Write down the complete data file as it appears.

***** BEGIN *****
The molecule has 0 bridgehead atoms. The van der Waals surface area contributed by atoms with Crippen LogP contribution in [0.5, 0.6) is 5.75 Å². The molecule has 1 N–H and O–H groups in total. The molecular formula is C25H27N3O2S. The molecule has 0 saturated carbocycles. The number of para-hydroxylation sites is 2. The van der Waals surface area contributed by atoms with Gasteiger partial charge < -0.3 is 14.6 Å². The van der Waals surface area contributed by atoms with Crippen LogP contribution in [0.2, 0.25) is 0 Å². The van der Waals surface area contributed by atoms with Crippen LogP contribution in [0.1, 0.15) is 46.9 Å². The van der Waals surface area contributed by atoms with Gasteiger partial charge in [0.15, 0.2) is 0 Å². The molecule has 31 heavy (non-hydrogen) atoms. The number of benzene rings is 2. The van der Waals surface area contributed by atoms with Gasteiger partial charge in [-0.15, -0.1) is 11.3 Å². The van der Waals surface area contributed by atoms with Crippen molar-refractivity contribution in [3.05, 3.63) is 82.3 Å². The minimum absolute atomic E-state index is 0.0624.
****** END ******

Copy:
The molecule has 0 bridgehead atoms. The van der Waals surface area contributed by atoms with Crippen LogP contribution in [0.5, 0.6) is 5.75 Å². The molecule has 1 N–H and O–H groups in total. The molecular formula is C25H27N3O2S. The molecule has 0 saturated carbocycles. The number of para-hydroxylation sites is 2. The van der Waals surface area contributed by atoms with Gasteiger partial charge < -0.3 is 14.6 Å². The van der Waals surface area contributed by atoms with Crippen LogP contribution in [0.2, 0.25) is 0 Å². The van der Waals surface area contributed by atoms with Crippen LogP contribution in [0.1, 0.15) is 46.9 Å². The van der Waals surface area contributed by atoms with Gasteiger partial charge in [0.15, 0.2) is 0 Å². The molecule has 31 heavy (non-hydrogen) atoms. The number of benzene rings is 2. The van der Waals surface area contributed by atoms with Gasteiger partial charge in [-0.15, -0.1) is 11.3 Å². The van der Waals surface area contributed by atoms with Crippen molar-refractivity contribution in [3.05, 3.63) is 82.3 Å². The minimum absolute atomic E-state index is 0.0624.